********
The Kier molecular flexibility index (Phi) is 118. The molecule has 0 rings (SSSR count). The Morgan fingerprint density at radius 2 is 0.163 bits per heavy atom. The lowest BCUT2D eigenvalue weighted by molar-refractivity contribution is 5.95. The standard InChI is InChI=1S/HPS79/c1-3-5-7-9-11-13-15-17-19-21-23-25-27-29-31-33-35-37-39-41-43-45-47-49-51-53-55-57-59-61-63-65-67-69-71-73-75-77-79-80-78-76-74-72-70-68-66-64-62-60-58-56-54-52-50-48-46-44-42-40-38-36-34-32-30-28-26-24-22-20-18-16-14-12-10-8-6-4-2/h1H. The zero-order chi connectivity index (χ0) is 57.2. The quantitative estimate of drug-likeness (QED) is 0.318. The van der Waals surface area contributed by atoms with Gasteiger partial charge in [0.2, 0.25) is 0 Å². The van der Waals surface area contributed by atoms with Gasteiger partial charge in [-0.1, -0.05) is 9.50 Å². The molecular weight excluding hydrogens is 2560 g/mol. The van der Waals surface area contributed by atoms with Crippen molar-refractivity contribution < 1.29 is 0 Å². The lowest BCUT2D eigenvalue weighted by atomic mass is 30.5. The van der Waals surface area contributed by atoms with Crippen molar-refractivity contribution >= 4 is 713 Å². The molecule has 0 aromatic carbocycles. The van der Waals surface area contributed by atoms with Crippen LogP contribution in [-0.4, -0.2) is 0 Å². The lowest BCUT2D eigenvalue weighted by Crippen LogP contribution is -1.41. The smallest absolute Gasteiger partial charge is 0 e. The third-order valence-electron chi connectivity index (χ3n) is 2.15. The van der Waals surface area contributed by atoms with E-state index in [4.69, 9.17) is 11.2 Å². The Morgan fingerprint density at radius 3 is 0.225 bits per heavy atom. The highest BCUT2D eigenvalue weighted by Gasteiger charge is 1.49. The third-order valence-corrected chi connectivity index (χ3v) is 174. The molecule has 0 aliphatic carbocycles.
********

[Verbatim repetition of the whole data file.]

The Kier molecular flexibility index (Phi) is 118. The molecule has 0 rings (SSSR count). The Morgan fingerprint density at radius 2 is 0.163 bits per heavy atom. The lowest BCUT2D eigenvalue weighted by molar-refractivity contribution is 5.95. The standard InChI is InChI=1S/HPS79/c1-3-5-7-9-11-13-15-17-19-21-23-25-27-29-31-33-35-37-39-41-43-45-47-49-51-53-55-57-59-61-63-65-67-69-71-73-75-77-79-80-78-76-74-72-70-68-66-64-62-60-58-56-54-52-50-48-46-44-42-40-38-36-34-32-30-28-26-24-22-20-18-16-14-12-10-8-6-4-2/h1H. The zero-order chi connectivity index (χ0) is 57.2. The quantitative estimate of drug-likeness (QED) is 0.318. The van der Waals surface area contributed by atoms with Gasteiger partial charge in [0.2, 0.25) is 0 Å². The van der Waals surface area contributed by atoms with Gasteiger partial charge in [-0.1, -0.05) is 9.50 Å². The molecular weight excluding hydrogens is 2560 g/mol. The van der Waals surface area contributed by atoms with Crippen molar-refractivity contribution < 1.29 is 0 Å². The lowest BCUT2D eigenvalue weighted by atomic mass is 30.5. The van der Waals surface area contributed by atoms with Crippen molar-refractivity contribution >= 4 is 713 Å². The molecule has 0 aromatic carbocycles. The van der Waals surface area contributed by atoms with Crippen LogP contribution in [-0.4, -0.2) is 0 Å². The lowest BCUT2D eigenvalue weighted by Crippen LogP contribution is -1.41. The smallest absolute Gasteiger partial charge is 0 e. The third-order valence-electron chi connectivity index (χ3n) is 2.15. The van der Waals surface area contributed by atoms with E-state index in [4.69, 9.17) is 11.2 Å². The Morgan fingerprint density at radius 3 is 0.225 bits per heavy atom. The highest BCUT2D eigenvalue weighted by Gasteiger charge is 1.49. The third-order valence-corrected chi connectivity index (χ3v) is 174. The molecule has 0 aliphatic carbocycles.